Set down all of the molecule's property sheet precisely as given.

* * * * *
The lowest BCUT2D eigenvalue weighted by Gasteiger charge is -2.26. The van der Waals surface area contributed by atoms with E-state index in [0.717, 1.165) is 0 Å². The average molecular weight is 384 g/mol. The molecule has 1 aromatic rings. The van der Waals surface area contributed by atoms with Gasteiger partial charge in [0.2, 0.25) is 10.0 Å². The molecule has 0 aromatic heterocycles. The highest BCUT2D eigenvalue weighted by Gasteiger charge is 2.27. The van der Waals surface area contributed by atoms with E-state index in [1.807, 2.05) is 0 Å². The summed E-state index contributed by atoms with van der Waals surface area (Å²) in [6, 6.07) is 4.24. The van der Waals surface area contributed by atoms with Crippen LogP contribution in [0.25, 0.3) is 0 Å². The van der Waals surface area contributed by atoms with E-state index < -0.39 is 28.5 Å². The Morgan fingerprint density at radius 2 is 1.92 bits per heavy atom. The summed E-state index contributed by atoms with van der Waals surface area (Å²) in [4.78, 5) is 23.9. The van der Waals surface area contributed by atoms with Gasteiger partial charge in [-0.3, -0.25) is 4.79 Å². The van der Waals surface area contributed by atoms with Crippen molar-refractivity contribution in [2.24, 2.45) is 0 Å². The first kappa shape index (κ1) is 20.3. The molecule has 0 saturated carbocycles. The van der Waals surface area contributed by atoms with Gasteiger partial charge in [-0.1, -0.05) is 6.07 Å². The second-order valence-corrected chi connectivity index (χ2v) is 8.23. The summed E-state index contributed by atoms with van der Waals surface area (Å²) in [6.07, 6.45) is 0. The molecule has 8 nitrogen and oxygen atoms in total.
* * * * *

The lowest BCUT2D eigenvalue weighted by Gasteiger charge is -2.26. The van der Waals surface area contributed by atoms with E-state index in [0.717, 1.165) is 0 Å². The average molecular weight is 384 g/mol. The molecule has 1 aromatic rings. The van der Waals surface area contributed by atoms with Gasteiger partial charge in [0.2, 0.25) is 10.0 Å². The molecule has 0 aromatic heterocycles. The highest BCUT2D eigenvalue weighted by Gasteiger charge is 2.27. The van der Waals surface area contributed by atoms with E-state index in [1.807, 2.05) is 0 Å². The summed E-state index contributed by atoms with van der Waals surface area (Å²) in [6, 6.07) is 4.24. The van der Waals surface area contributed by atoms with Crippen LogP contribution in [0.25, 0.3) is 0 Å². The van der Waals surface area contributed by atoms with E-state index < -0.39 is 28.5 Å². The Morgan fingerprint density at radius 2 is 1.92 bits per heavy atom. The summed E-state index contributed by atoms with van der Waals surface area (Å²) in [4.78, 5) is 23.9. The van der Waals surface area contributed by atoms with Gasteiger partial charge in [-0.3, -0.25) is 4.79 Å². The van der Waals surface area contributed by atoms with Crippen molar-refractivity contribution in [2.24, 2.45) is 0 Å². The first kappa shape index (κ1) is 20.3. The molecule has 0 saturated carbocycles. The van der Waals surface area contributed by atoms with Gasteiger partial charge in [-0.1, -0.05) is 6.07 Å². The second-order valence-corrected chi connectivity index (χ2v) is 8.23. The summed E-state index contributed by atoms with van der Waals surface area (Å²) in [6.07, 6.45) is 0. The molecule has 8 nitrogen and oxygen atoms in total.